Paper Short Abstract:
I focus on the politics of redistribution and exchange in a rural Vanuatu community highly engaged in overseas labour programmes. Returned workers were withdrawing from communal and reciprocal work and redistributive demands, instead espousing market exchange, microfinance, and voluntary donations.
Paper long abstract:
In Bislama, the pidgin lingua franca of Vanuatu, to 'share out' (seraot) can mean either sharing and distributing material goods, or to divide the people, according to context. I will focus on the politics and economics of redistribution from the perspective of the 'domestic moral economy' of a Melanesian community in Epi, Vanuatu, undergoing a process of accelerated socioeconomic transformation due to a high level of engagement in New Zealand's and Australia's Pacific seasonal worker programmes. Islanders' access to overseas seasonal labour opportunities was conceived by policymakers and workers alike as an alternative to foreign aid, and one that allowed them to bypass political corruption. Overseas wages were seen as funding a kind of 'do it yourself' community development, where the small island state was seen as too weak and dependent to enact major redistributive projects. However, the flow of cash into the community was causing a crisis of redistribution on home soil. The fiction of labour-as-commodity - the 'time is money' logic- appeared to be upsetting the generalized and reciprocal exchange of labour, and community work and mutual aid were said to be in decline. Meanwhile, workers resisted demands for fixed sums intended to compensate for their absence from community and church projects, preferring to emphasize the benefits of the local circulation of money and microfinance, alongside an ethics of entirely voluntary donations. However, the community-centric nature of redistributive debates belies any depiction of this process as simply one of 'globalisation'.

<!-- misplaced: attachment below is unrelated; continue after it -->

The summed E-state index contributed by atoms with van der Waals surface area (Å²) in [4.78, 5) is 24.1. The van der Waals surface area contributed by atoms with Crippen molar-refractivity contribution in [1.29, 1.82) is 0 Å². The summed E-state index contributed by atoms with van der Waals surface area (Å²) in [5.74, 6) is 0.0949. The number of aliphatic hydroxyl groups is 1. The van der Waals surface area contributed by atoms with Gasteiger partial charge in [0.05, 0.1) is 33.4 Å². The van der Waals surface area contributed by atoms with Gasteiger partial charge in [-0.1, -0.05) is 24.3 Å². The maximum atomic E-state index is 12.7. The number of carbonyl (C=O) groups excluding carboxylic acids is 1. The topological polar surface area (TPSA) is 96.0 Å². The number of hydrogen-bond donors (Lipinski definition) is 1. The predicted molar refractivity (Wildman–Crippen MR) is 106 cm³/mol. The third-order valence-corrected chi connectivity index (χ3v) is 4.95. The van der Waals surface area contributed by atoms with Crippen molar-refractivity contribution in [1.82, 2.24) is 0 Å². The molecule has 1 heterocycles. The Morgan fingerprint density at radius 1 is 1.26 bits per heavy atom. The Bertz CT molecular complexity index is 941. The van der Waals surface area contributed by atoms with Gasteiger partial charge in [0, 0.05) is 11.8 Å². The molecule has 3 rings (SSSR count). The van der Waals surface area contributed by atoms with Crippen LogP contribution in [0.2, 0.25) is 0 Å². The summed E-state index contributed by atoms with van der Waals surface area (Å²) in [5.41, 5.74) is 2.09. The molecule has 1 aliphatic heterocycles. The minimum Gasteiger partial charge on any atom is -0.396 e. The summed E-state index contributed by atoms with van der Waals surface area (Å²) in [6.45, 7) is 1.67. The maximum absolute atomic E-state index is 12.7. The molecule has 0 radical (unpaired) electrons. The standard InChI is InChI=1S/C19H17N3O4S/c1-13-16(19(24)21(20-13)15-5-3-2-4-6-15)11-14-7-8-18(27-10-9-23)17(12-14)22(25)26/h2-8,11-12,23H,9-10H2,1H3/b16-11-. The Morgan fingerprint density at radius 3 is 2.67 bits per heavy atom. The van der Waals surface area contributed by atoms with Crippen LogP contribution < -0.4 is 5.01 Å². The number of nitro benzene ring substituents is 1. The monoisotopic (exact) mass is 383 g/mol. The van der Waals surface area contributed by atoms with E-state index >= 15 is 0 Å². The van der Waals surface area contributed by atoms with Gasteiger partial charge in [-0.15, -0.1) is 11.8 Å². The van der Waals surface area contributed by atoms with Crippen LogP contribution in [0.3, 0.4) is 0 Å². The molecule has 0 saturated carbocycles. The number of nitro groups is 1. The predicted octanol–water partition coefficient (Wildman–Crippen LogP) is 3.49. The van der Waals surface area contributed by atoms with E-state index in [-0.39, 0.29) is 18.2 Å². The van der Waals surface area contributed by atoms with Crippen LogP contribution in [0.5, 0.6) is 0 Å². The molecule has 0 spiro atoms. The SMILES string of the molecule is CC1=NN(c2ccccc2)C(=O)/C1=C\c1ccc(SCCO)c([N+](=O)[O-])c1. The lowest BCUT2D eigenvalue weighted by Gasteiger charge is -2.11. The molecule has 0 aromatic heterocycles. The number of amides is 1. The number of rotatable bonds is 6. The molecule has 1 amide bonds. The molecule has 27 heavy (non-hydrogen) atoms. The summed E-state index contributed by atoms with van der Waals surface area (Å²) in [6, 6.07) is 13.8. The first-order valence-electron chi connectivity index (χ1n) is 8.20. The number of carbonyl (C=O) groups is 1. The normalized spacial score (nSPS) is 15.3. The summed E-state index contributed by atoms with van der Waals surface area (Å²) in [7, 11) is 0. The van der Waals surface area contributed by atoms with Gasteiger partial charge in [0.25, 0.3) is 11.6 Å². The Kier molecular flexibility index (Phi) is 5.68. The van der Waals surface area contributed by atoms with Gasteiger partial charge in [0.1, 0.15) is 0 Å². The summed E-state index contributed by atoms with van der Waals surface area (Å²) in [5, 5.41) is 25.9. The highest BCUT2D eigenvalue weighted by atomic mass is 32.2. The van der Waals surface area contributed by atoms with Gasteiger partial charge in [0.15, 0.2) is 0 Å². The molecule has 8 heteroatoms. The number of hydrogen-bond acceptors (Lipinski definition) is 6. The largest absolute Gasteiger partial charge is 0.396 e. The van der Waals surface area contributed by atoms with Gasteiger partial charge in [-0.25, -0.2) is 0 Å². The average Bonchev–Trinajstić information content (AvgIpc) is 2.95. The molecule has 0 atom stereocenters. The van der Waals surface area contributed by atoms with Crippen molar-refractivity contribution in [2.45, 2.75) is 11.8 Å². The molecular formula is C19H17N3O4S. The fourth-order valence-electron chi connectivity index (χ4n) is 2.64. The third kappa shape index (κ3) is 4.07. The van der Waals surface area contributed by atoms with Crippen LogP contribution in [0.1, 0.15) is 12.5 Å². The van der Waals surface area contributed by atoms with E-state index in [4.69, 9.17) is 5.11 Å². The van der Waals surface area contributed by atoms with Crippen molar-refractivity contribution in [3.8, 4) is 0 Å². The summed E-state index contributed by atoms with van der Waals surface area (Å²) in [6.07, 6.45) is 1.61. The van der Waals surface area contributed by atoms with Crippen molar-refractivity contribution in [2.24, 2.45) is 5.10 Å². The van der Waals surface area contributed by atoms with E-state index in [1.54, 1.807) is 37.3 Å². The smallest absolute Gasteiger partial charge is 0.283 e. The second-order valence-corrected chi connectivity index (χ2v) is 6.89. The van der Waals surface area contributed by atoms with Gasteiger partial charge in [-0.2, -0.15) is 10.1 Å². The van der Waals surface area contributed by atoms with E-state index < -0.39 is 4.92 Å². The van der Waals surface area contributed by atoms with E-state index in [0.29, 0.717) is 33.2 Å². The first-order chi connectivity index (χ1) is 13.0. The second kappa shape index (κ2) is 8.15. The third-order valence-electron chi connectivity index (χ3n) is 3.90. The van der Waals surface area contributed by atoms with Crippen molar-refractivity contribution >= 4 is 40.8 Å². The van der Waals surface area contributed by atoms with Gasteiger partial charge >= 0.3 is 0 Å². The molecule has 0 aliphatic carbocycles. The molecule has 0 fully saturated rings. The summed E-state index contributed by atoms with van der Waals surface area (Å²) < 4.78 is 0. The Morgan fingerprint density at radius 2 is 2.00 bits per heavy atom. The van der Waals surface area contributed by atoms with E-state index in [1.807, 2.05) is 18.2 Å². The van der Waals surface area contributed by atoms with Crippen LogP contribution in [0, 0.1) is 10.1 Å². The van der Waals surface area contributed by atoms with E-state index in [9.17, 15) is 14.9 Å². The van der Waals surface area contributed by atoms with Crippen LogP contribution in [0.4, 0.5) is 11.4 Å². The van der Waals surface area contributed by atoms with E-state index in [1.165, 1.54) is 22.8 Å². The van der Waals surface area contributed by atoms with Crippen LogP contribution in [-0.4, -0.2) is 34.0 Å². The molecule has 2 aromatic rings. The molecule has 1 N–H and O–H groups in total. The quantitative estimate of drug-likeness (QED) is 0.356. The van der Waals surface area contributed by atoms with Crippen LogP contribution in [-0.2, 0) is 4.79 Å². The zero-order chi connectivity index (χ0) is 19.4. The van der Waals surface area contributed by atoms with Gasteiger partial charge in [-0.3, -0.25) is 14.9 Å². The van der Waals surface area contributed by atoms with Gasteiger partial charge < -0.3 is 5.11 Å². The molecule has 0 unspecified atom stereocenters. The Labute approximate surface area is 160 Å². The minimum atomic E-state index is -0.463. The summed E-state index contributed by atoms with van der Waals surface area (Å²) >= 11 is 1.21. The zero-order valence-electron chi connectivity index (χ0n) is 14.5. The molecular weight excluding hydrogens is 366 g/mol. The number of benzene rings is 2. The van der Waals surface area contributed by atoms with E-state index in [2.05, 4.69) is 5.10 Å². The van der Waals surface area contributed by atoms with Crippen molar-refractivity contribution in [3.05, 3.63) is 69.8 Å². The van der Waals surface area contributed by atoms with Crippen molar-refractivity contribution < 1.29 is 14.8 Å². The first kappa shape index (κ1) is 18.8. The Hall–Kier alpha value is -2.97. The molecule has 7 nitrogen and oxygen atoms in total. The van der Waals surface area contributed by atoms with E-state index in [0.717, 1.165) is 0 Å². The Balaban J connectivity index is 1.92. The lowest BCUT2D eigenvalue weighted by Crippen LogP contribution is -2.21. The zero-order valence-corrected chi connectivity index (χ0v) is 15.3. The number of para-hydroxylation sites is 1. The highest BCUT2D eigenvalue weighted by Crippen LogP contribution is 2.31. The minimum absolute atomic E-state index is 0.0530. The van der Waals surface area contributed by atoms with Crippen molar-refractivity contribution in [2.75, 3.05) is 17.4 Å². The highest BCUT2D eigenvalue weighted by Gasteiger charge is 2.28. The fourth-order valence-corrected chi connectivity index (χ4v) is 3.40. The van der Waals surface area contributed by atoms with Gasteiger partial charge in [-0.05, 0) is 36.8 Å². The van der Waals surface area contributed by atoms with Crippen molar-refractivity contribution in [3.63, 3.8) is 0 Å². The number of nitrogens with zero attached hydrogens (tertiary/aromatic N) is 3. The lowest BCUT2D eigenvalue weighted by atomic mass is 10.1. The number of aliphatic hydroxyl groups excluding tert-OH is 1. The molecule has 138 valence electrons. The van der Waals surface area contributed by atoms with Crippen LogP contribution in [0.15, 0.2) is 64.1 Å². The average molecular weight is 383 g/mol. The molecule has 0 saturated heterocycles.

Forms of integration: redistribution and (market) exchange (roundtable)